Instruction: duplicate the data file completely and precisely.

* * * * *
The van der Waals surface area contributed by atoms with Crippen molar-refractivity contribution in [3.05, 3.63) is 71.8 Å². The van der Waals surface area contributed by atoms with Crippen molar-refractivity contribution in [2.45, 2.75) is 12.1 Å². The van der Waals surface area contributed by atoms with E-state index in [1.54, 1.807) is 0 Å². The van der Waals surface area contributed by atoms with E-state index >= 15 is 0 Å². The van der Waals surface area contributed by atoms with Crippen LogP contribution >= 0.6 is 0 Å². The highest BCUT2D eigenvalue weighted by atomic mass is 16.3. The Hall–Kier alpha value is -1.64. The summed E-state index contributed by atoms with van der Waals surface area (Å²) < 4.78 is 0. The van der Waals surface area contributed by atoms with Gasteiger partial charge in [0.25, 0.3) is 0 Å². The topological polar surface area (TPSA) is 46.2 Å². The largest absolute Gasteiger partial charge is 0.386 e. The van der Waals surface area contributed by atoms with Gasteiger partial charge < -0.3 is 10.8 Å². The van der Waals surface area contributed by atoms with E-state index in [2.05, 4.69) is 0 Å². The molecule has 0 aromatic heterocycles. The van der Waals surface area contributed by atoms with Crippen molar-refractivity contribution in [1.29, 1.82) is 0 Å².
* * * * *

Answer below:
The van der Waals surface area contributed by atoms with Crippen molar-refractivity contribution in [3.05, 3.63) is 71.8 Å². The van der Waals surface area contributed by atoms with Crippen molar-refractivity contribution in [2.45, 2.75) is 12.1 Å². The van der Waals surface area contributed by atoms with E-state index in [1.54, 1.807) is 0 Å². The van der Waals surface area contributed by atoms with E-state index >= 15 is 0 Å². The van der Waals surface area contributed by atoms with Crippen LogP contribution >= 0.6 is 0 Å². The highest BCUT2D eigenvalue weighted by atomic mass is 16.3. The Hall–Kier alpha value is -1.64. The summed E-state index contributed by atoms with van der Waals surface area (Å²) < 4.78 is 0. The van der Waals surface area contributed by atoms with Gasteiger partial charge in [0.25, 0.3) is 0 Å². The topological polar surface area (TPSA) is 46.2 Å². The largest absolute Gasteiger partial charge is 0.386 e. The van der Waals surface area contributed by atoms with Gasteiger partial charge < -0.3 is 10.8 Å². The van der Waals surface area contributed by atoms with E-state index in [2.05, 4.69) is 0 Å². The molecule has 0 aromatic heterocycles. The van der Waals surface area contributed by atoms with Crippen molar-refractivity contribution in [1.29, 1.82) is 0 Å².